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revelations today about how much internet traffic the n-s-a is actually tracking... just ahead. residents... to the houston area.../ but ...they'll split... their time... between texas... and space. here... are... nasa's... 8- new astronauts.... / with... the shuttle program retired... no one... really knows... where... space exploration is headed... / but... they'll... begin two year's of training... that includes to the.. international space station.../ which they'll... reach... aboard russian soyuz rockets... / the new astraoauts... spent... much of the presentation... answering all sorts of questions. 111-126 "really the minimum criteria are that you have a bach degree in a hard science and then 3 years of exp beyond that. 25:50 we don't need to run a mile in less than 6 minutes or anything like that but of course there are strict criteria in terms of overall good health." 51-100 bolden says: "they all know they'll get an opportunity to fly on station. some of them will prob get an opportunity to participate an asteroid mission. they definitely will form the plans that will take us on
intelligence surveillance court; releasing the legal rationale for collection of data and appointing an n.s.a. representative committed to privacy, and inviting outside experts to review how the government does its surveillance. the measures come as the administration has faced mounting scrutiny over its surveillance programs following the leaks from former spy agency contractor edward snowden. mr. obama was asked if today's move changed his mindset about snowden. >> is he now more a whistle- blower than he is a hacker, as you called him at one point, or somebody that shouldn't be filed charges? and should he be provided more protection? is he a patriot? >> i don't think mr. snowden was a patriot. as i said in my opening remarks, i called for a thorough review of our surveillance operations before mr. snowden made these leaks. my preference-- and i think the american people's preference-- would have been for a lawful, orderly examination of these laws; a thoughtful, fact-based debate that would then lead us to a better place, because i never made claims that all the surveillance technologies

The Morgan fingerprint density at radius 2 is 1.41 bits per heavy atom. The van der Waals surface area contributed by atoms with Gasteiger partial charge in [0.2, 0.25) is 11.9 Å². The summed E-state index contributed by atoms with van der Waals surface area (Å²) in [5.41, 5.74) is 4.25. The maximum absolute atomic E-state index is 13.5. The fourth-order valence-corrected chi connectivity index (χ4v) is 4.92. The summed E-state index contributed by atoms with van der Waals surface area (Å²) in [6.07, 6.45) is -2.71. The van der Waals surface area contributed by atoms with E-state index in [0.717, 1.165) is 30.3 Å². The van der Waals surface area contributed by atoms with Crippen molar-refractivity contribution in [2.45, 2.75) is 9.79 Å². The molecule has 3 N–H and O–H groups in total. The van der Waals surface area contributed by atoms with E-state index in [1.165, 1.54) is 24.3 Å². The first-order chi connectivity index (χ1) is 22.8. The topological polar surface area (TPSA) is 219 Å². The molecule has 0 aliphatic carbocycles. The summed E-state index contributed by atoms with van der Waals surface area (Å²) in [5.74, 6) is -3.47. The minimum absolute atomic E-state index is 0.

widely used in the world today. her family never had a say in this. why did the nsa seek its buy-in now? >> what happened this year is different. hela cells, yes, have been used in almost every laboratory, including my own. now what we've had happen is read out the complete d.n.a. instruction book, the genome of hela cells, laying out all kinds of details about why those cells grow so rapidly, but also revealing something about henrietta's original d.n.a. instruction book, which,sh, has implications for the family, and her blood relatives raised concerns, rightly so, that this information being freely available on the internet might be placing them at risk for people learning things about their medical risks for the future, that they would like to keep private. >> warner: so this agreement you negotiated with the family, what does it grant them? what does it give them? >> well, over three long meetings in the evening in baltimore with the family-- and i give them a huge amount of credit for rallying together and dealing with some pretty complicated scientific facts-- ultimately, they ar
's not slow. >> no, it's been nasdaq, nsa, anthony weiner, incredibly ridiculous. >> rose: the gift that keeps giving. >> that's right, which cannot not give. >> rose: yes. >> but there were momentsment like two shows in particular, a pretty hard to navigate when it's feelings of complete despair. the trayvon martin verdict i felt personally very, you know, it's very difficult. there's a lot of emotion. and even more so i felt that was the first time i really felt john's absence. >> we the jury find george zimmerman not guilty. >> holy fuuch. so he's nocent 1234 wait, what? how could that possible-- you-- you have got to be-- there's no-- i can't even-- oh my god! (laughter) which i guess is what we'll call tonight's segment. (laughter) because that feels about right. that feels in your heart about right. the audience often looked to jon to make them, to help them articulate very complicated, painful feelings. and something like the trayvon martin verdict would be a moment where i could feel in the audience people are looking to jon. they're not looking to me. what they want is jon. so i felt
Search Results 0 to 3 of about 4